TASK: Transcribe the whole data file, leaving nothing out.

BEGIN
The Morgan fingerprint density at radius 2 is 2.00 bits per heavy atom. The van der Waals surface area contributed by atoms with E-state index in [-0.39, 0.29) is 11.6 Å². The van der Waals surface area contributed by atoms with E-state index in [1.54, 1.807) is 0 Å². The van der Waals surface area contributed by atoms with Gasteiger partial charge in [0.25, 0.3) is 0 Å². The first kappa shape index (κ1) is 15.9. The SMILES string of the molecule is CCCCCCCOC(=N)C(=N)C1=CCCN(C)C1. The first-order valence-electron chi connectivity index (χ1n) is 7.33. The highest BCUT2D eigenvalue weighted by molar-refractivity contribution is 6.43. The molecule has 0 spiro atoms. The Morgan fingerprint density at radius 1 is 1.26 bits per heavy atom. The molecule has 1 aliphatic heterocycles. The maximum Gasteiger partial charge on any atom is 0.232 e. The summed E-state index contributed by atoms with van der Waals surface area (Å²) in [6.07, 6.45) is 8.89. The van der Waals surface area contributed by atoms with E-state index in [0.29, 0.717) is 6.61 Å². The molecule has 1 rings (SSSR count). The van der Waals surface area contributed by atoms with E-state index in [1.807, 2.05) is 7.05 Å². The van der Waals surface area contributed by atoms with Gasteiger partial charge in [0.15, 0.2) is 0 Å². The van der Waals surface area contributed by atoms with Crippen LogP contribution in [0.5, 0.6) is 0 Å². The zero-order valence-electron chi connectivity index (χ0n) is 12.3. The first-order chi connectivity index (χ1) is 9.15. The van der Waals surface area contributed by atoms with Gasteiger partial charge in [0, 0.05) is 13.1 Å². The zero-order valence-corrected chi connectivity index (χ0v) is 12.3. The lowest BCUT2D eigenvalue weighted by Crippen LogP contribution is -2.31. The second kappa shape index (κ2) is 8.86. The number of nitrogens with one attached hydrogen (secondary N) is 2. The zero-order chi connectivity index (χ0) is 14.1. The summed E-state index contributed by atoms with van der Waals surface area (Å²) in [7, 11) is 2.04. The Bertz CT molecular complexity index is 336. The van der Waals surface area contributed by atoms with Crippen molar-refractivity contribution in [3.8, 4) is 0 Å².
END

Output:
The Morgan fingerprint density at radius 2 is 2.00 bits per heavy atom. The van der Waals surface area contributed by atoms with E-state index in [-0.39, 0.29) is 11.6 Å². The van der Waals surface area contributed by atoms with E-state index in [1.54, 1.807) is 0 Å². The van der Waals surface area contributed by atoms with Gasteiger partial charge in [0.25, 0.3) is 0 Å². The first kappa shape index (κ1) is 15.9. The SMILES string of the molecule is CCCCCCCOC(=N)C(=N)C1=CCCN(C)C1. The first-order valence-electron chi connectivity index (χ1n) is 7.33. The highest BCUT2D eigenvalue weighted by molar-refractivity contribution is 6.43. The molecule has 0 spiro atoms. The Morgan fingerprint density at radius 1 is 1.26 bits per heavy atom. The molecule has 1 aliphatic heterocycles. The maximum Gasteiger partial charge on any atom is 0.232 e. The summed E-state index contributed by atoms with van der Waals surface area (Å²) in [6.07, 6.45) is 8.89. The van der Waals surface area contributed by atoms with E-state index in [0.29, 0.717) is 6.61 Å². The molecule has 1 rings (SSSR count). The van der Waals surface area contributed by atoms with E-state index in [1.807, 2.05) is 7.05 Å². The van der Waals surface area contributed by atoms with Gasteiger partial charge in [0.15, 0.2) is 0 Å². The van der Waals surface area contributed by atoms with Crippen LogP contribution in [0.5, 0.6) is 0 Å². The zero-order valence-electron chi connectivity index (χ0n) is 12.3. The first-order chi connectivity index (χ1) is 9.15. The van der Waals surface area contributed by atoms with Gasteiger partial charge in [0, 0.05) is 13.1 Å². The zero-order valence-corrected chi connectivity index (χ0v) is 12.3. The lowest BCUT2D eigenvalue weighted by Crippen LogP contribution is -2.31. The second kappa shape index (κ2) is 8.86. The number of nitrogens with one attached hydrogen (secondary N) is 2. The zero-order chi connectivity index (χ0) is 14.1. The summed E-state index contributed by atoms with van der Waals surface area (Å²) in [7, 11) is 2.04. The Bertz CT molecular complexity index is 336. The van der Waals surface area contributed by atoms with Crippen molar-refractivity contribution in [3.8, 4) is 0 Å².